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/clinical/pted/hffy/renal/5043.hffy

20170126

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UWHC,UWMF,

Clinical Hub,Patient Education,Health and Nutrition Facts For You,Renal

Dialysis Program - Patient and Family Guidelines (5043)

Dialysis Program - Patient and Family Guidelines (5043) - Clinical Hub, Patient Education, Health and Nutrition Facts For You, Renal

5043








University of Wisconsin
Hospital and Clinics

Dialysis Program

for Patient and Family


1
Have You Met. . .
Date:

Your Dialysis Doctor ___________________

Your Primary Nurse ____________________

Your Dietician _________________________

Your Social Worker _____________________

A Financial Counselor ___________________

A Surgeon for graft or fistula placement___________________




Have You Received. . .


The University of Wisconsin Hospital and Clinics Dialysis Program
Health Facts for You

List of Contacts

Information on Advance Directives

Hemodialysis Access Health Facts for You

Kidney disease options education








2
Welcome to the University of Wisconsin Hospital and Clinics Dialysis Program.
At UWHC, we know that living with the demand of dialysis is tough. We are here
to help you and your loved ones cope with renal disease. Our goal is to work with
you to provide the very best care. Please talk with us about your questions and
concerns.

Information to Get You Started

What is Hemodialysis?

Hemodialysis means “cleaning the blood”. Blood is moved through a machine with
a special filter called a dialyzer. The dialyzer removes wastes and extra fluids. The
clean blood is then returned to your body. Taking out the harmful wastes, extra
salt, and fluids helps control your blood pressure and keeps the proper balance of
chemicals like potassium and sodium in your body.

How Does the Dialyzer Clean my Blood?

The dialyzer is a large tube that has thousands of small fibers which your blood
passes through. Dialysis solution, the cleaning fluid, is pumped around these fibers.
The fibers allow wastes and extra fluids to pass from your blood into the fluid that
carries them away. The dialyzer is sometimes called the artificial kidney.

Where Is Hemodialysis Done?

Hemodialysis can be done in a hospital, a dialysis center, or even at your home.
You and your doctor will decide which place is best for you based on your needs.

How Long Are Hemodialysis Treatments?

The treatments usually take about 3-4 hours and are done 3 times a week. The
treatment time depends on:
ξ How much your kidneys are working.
ξ How much fluid weight you gain between treatments.
ξ How much you weigh.
ξ How much waste you have in your blood.


3
Will the Treatments Make Me Feel Sick?

Symptoms like cramps, headaches, nausea or feeling dizzy can occur but are not
common. If you have these symptoms let your care team know how you are feeling
so they can help you. You can help yourself by keeping to your diet and fluid
limits. Going over your limits will increase the amount of fluid that must be
removed during treatment. Taking away the extra fluids is one of the things that
may make you feel sick during treatment so it is helpful to keep to your fluid limits
in between treatments.

Will Hemodialysis Change my Lifestyle?

You will need time to get used to dialysis and your treatment schedule. The social
worker will be here also to talk to you and help you adjust to the changes. Once
you get used to your treatment you should feel a lot better and have more energy for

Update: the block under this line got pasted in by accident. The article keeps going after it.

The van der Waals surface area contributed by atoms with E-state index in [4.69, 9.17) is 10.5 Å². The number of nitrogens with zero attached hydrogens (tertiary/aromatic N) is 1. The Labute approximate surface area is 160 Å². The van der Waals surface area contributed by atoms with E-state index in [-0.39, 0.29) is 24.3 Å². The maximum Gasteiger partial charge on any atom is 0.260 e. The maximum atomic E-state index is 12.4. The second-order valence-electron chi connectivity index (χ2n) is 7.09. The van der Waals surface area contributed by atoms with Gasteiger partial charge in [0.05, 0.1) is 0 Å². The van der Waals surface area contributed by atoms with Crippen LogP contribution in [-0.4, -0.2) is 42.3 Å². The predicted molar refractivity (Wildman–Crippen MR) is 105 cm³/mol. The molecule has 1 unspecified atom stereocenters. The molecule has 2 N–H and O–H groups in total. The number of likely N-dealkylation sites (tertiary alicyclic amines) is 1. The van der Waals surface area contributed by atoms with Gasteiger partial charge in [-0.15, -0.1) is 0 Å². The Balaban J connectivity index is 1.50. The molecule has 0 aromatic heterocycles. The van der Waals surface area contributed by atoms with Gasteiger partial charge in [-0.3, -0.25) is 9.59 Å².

things you enjoyed before.




4
Your Rights and Responsibilities


Patients who understand and get involved in their health care program get more out
of it. We want you to know that you are at the center of the health care team. Your
ideas and concerns about your health are important. We want you to be part of
making decisions that affect you.

You and Your Doctors and Nurses

A good relationship with your doctors and nurses is key to your health. Be sure to
talk with them about your questions and concerns. They want to give you the best
care and need to know how the treatment is affecting you.

Equal Treatment

UWHC patients and families are given the same respect and treatment regardless of
race, creed, color, religion, financial status, gender or limitations.

Your Privacy and Comfort

Meeting your privacy and comfort needs is important to us. Your needs may be
very different from that of the next person. Be sure to let us know how we can best
meet your needs. Also, since we are a teaching hospital, you may meet doctors and
others in-training. If you have any questions about this, please talk with your
doctor or nurse.

Confidentiality

Information you share with your doctors and nurses is confidential. That means it
remains private. If another doctor sent you to UWHC, he or she will get a report
about your care. Your record will not be shown to anyone else without your written
consent unless ordered by a court of law. You may read your record at any time. It
is best to schedule a visit with your doctor to review the chart together. The doctor
can help to answer any questions you may have. A small fee is charged for copies
of the record.


5

Your Right to Refuse Treatment

You may wish to refuse treatment. Your doctors and nurses will respect your
wishes. You may even choose to leave against your doctor's advice. However, in
this case, your doctor and the hospital cannot be blamed for any harm that results.
If you are unsure about your care or have questions or concerns before you leave,
it's best to talk with your doctor about any risks you might be taking. On the other
hand, if you have been discharged from UWHC and do not feel ready to leave,
please talk with us about your concerns. Your doctor will consider your thoughts
and talk with you about options.

Getting Involved in Research Studies

UWHC aims to provide top quality health care to patients and families. It is also a
teaching and research hospital. You may be asked to be part of a research study.
These studies help us provide even better care to you and others in the future. Yet
be assured that you will not be involved in research without knowing it. And, you
have a right to refuse to get involved in any studies.

Your Responsibilities As A Patient